Greg Hansen: PATs used to be easy for kickers at Arizona

2011-10-07T00:00:00Z 2012-11-30T16:19:20Z Greg Hansen: PATs used to be easy for kickers at ArizonaGreg Hansen Arizona Daily Star Arizona Daily Star
October 07, 2011 12:00 am  • 

The sound your transmission makes when something goes wrong, a clank, clump or thump, has become the soundtrack to Arizona's kicking game.

For the first time in decades, Place-Kicker U is down for repairs.

In 2008, Arizona kicker Jason Bondzio was 55 for 55 in point-after-touchdown kicks. It was like a 2-foot putt.

When he graduated, nobody said, "We're really gonna miss Jason." He made 92 of 93 PAT kicks in his career. Where have you gone, Jason Bondzio?

In 1996, UA kicker Matt Peyton was 38 for 38. How tough can it be? He was also the team's punter.

Until now, kicking extra points at Arizona has been as automatic as Salim Stoudamire shooting free throws.

In 2006, Nick Folk was 22 for 22.

In 1994, Steve McLaughlin was 26 for 26.

In 1990, Gary Coston was 32 for 32.

Not that Coston, or any UA kicker, ever avoided the demons that accompany a kicker's pre-snap thoughts.

Before Coston enrolled at Arizona in the fall of 1986, he saw a sports psychologist and a hypnotist. Whatever those people said, it worked. Under whatever spell, Coston was 37 for 37 kicking PATs as a Wildcat freshman and made 23 of 26 field goal attempts.

He was so good that UA coach Larry Smith said "Coston is the best kicker I've ever seen." And that was after Smith coached Max Zendejas, 1982-85, who, for my money, was the Most Valuable Football Player at Arizona in the decade of the '80s.

I tell you this because UA place-kickers Alex Zendejas and Jaime Salazar have already missed four PAT attempts this year and are a puzzling 2 for 5 in field goal attempts.

Golfers call it the yips. Kickers call it the pits.

How can this be? In 1921, UA place-kicker Harold "Nosey" McClellan, successfully kicked 52 of 53 PAT attempts. You can look it up in the Star's microfiche as I did Tuesday.

Ninety years ago, "Nosey" made every point-after kick in Arizona's 110-0 victory over New Mexico Military. It wasn't just luck or just a good day for kicking. A few weeks later he made every PAT attempt in a 74-0 victory over UTEP.

UA coach Mike Stoops half-laughed, half-grimaced on Monday when he reviewed his team's place-kicking with a suggestion that he might hold open tryouts on campus.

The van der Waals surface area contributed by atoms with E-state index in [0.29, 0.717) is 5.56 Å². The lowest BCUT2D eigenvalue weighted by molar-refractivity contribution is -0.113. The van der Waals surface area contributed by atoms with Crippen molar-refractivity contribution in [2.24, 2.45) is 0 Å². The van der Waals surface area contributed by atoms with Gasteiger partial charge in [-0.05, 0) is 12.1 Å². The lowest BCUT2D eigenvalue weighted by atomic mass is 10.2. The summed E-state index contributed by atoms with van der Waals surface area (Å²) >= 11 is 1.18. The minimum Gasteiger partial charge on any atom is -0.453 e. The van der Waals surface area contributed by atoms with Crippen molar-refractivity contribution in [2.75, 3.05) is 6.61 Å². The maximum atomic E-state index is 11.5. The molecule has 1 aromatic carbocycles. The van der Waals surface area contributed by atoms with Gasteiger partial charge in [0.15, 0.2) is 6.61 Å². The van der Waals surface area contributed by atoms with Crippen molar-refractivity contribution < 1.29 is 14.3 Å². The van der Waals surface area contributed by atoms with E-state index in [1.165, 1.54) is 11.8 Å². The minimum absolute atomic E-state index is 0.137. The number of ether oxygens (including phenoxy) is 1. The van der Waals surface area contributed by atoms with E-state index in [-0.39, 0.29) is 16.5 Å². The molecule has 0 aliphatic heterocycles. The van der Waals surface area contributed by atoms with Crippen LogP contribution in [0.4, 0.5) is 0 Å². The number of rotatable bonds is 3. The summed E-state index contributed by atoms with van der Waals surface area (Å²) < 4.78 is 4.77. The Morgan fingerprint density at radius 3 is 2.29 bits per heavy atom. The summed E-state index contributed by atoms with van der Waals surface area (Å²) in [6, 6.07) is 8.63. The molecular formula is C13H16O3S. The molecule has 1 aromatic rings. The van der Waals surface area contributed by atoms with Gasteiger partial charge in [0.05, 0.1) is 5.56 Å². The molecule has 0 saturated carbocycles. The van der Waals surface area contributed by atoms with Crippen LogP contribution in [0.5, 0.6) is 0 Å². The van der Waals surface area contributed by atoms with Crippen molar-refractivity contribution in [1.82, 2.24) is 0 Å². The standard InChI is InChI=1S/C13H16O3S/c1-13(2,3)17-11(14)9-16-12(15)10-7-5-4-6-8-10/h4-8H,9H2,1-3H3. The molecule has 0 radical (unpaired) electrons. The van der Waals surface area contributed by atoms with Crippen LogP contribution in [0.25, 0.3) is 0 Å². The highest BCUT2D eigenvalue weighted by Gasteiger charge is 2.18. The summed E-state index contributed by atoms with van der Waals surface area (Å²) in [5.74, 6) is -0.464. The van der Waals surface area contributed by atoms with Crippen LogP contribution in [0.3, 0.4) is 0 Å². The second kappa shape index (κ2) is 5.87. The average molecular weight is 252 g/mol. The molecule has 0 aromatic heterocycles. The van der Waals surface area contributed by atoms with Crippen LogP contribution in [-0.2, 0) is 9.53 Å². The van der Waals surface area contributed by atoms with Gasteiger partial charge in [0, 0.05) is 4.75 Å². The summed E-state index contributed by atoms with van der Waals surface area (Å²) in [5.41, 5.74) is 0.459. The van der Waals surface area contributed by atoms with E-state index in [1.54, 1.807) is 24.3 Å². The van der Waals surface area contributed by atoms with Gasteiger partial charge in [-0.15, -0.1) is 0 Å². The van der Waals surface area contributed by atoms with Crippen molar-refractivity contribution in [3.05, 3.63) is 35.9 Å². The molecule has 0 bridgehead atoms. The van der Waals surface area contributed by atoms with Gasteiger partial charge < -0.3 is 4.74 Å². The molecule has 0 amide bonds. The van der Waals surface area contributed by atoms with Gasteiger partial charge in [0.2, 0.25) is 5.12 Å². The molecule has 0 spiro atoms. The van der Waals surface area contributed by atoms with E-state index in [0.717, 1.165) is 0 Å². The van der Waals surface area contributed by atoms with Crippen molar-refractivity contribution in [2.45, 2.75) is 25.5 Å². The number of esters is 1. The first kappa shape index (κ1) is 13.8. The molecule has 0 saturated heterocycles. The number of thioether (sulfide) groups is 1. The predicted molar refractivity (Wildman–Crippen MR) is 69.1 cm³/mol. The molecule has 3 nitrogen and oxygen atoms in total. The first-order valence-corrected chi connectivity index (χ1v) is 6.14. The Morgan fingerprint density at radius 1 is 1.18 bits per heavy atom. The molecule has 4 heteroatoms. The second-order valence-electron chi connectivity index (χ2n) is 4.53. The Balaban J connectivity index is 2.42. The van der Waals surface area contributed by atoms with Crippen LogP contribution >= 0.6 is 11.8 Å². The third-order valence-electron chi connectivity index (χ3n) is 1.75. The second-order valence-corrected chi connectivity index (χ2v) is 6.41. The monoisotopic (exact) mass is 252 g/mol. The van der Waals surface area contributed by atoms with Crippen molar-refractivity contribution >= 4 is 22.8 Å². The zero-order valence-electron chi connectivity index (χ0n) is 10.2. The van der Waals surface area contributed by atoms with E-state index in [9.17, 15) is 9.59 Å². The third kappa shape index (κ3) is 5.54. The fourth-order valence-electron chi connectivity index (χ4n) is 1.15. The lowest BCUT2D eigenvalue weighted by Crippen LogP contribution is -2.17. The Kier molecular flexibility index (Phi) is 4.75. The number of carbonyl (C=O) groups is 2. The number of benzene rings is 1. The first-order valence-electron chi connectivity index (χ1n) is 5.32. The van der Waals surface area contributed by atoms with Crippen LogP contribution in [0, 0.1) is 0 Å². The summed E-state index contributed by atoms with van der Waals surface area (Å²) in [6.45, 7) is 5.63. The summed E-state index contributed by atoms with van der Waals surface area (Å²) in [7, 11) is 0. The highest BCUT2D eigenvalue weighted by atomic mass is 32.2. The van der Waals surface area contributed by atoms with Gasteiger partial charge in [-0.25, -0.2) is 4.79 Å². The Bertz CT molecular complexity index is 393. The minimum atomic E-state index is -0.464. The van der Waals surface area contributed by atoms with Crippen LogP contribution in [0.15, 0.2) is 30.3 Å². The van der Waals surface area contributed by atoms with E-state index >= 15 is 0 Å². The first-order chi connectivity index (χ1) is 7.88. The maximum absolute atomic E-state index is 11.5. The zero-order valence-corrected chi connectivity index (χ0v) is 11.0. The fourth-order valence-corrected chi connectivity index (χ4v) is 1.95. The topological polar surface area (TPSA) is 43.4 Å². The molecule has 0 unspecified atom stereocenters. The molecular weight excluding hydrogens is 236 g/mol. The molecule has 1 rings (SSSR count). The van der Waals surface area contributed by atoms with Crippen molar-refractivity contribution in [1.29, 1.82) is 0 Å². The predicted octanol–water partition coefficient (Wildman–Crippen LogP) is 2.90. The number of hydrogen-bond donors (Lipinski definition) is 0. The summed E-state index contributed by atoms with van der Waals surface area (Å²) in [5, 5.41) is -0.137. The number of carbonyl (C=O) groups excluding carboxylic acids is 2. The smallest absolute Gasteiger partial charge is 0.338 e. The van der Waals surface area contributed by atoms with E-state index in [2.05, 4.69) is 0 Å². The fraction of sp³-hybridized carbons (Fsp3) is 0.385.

Until now, kicking at Arizona has been a peaceful, rewarding and star-making business.

In 1989, junior college transfer Doug Pfaff replaced injured Coston and promptly became the Pac-10's three-time special teams player of the week.

He was known as Pfabulous. And he was a replacement kicker.

Pfaff beat No. 6 Oklahoma with a 40-yard field goal at the gun 6-3. He kicked four field goals in a 19-3 victory over Stanford. He beat Washington 20-17 with a 35-yarder with 1:07 remaining. He got his name in the paper more than the quarterbacks.

And he made all 32 PATs he attempted.

The Wildcats had such a history of good kicking that a year later, 1989, Pfaff and Coston shared the job. They were 27 for 27 on PATs. Pfaff completed his UA career perfect, 42 for 42, on extra-point kicks. Coston was 112 for 113 in his career.

Those numbers are now incomprehensible to those who follow UA football.

On Wednesday, I asked Pfaff , director of business development for a Texas flooring company, if he had any advice for Zendejas.

"I would need to fix him mentally," he responded. "He needs to get the ball up in the air and not hit them so low."

Perfection is possible.

Nick Folk twice had perfect PAT seasons at Arizona: 18 for 18 in Stoops' first season, 2004, and 22 for 22 two years later. I thought I saw him kick blindfolded one day against Washington State, but maybe there was a bug on my binoculars.

When Arizona broke into the Pac-10, Palo Verde High School grad Bill Zivic was asked to fill the sizable soccer shoes of Lee Pistor, an All-WAC kicker who was 120-for-127 in career PATs.

Zivic was perfect, 28 for 28, in 1979. But, given the UA's kicking history, he couldn't keep his job. A year later, walk-on Brett Weber became the team's kicker and went 26 for 26.

Weber was among the first of Arizona's celebrity kickers. After making a last-second field goal to stun Arizona State 18-17 and put Arizona in the 1979 Fiesta Bowl, Weber entertained reporters by stressing that "my name is spelled with one 'B' and two T's." He said he was so relaxed that before the kick he joked with coach Tony Mason about getting a new pair of skis for Christmas."

A year later, Max Zendejas was so good that he took Weber's job and became something of an Arizona legend, making 122 of 124 PATs and tearing the heart out of the Sun Devils with late field goals to win games in 1983, 1984 and 1985, not to mention beating undefeated Notre Dame with another.

On pure numbers, Coston is probably the most accurate kicker in UA history (sorry, Nosey). But even he knows what Salazar and Alex Zendejas are going through.

In a 1987 tie against Cal, 29-29, Coston missed the only PAT of his 113 career attempts. He also missed a short field goal attempt.

"If I could have found a hole to hide in, I would have hid," he said then. "I was angry with my performance and myself. I didn't want to step back on the field."

Now, 24 years later, we feel his pain.

Contact Greg Hansen at 573-4362 or ghansen@azstarnet.com

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